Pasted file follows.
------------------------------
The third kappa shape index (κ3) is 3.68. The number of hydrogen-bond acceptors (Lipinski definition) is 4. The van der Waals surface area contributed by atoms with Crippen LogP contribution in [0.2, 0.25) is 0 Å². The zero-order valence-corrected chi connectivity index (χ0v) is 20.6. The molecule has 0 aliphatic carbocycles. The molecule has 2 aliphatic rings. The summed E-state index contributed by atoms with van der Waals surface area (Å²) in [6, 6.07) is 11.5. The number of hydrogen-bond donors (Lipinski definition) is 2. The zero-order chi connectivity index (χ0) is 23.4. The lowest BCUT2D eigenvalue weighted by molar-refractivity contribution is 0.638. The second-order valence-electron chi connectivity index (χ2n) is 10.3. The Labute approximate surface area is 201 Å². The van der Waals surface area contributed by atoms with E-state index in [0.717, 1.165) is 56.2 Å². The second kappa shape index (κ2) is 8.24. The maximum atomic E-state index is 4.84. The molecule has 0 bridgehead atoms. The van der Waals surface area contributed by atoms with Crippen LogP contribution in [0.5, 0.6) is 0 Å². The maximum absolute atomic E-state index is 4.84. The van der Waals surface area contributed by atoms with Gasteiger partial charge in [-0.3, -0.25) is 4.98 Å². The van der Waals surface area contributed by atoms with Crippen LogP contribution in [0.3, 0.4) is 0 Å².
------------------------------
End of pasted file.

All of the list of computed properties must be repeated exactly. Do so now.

The third kappa shape index (κ3) is 3.68. The number of hydrogen-bond acceptors (Lipinski definition) is 4. The van der Waals surface area contributed by atoms with Crippen LogP contribution in [0.2, 0.25) is 0 Å². The zero-order valence-corrected chi connectivity index (χ0v) is 20.6. The molecule has 0 aliphatic carbocycles. The molecule has 2 aliphatic rings. The summed E-state index contributed by atoms with van der Waals surface area (Å²) in [6, 6.07) is 11.5. The number of hydrogen-bond donors (Lipinski definition) is 2. The zero-order chi connectivity index (χ0) is 23.4. The lowest BCUT2D eigenvalue weighted by molar-refractivity contribution is 0.638. The second-order valence-electron chi connectivity index (χ2n) is 10.3. The Labute approximate surface area is 201 Å². The van der Waals surface area contributed by atoms with E-state index in [0.717, 1.165) is 56.2 Å². The second kappa shape index (κ2) is 8.24. The maximum atomic E-state index is 4.84. The molecule has 0 bridgehead atoms. The van der Waals surface area contributed by atoms with Crippen LogP contribution in [0.5, 0.6) is 0 Å². The maximum absolute atomic E-state index is 4.84. The van der Waals surface area contributed by atoms with Gasteiger partial charge in [-0.3, -0.25) is 4.98 Å². The van der Waals surface area contributed by atoms with Crippen LogP contribution in [0.3, 0.4) is 0 Å².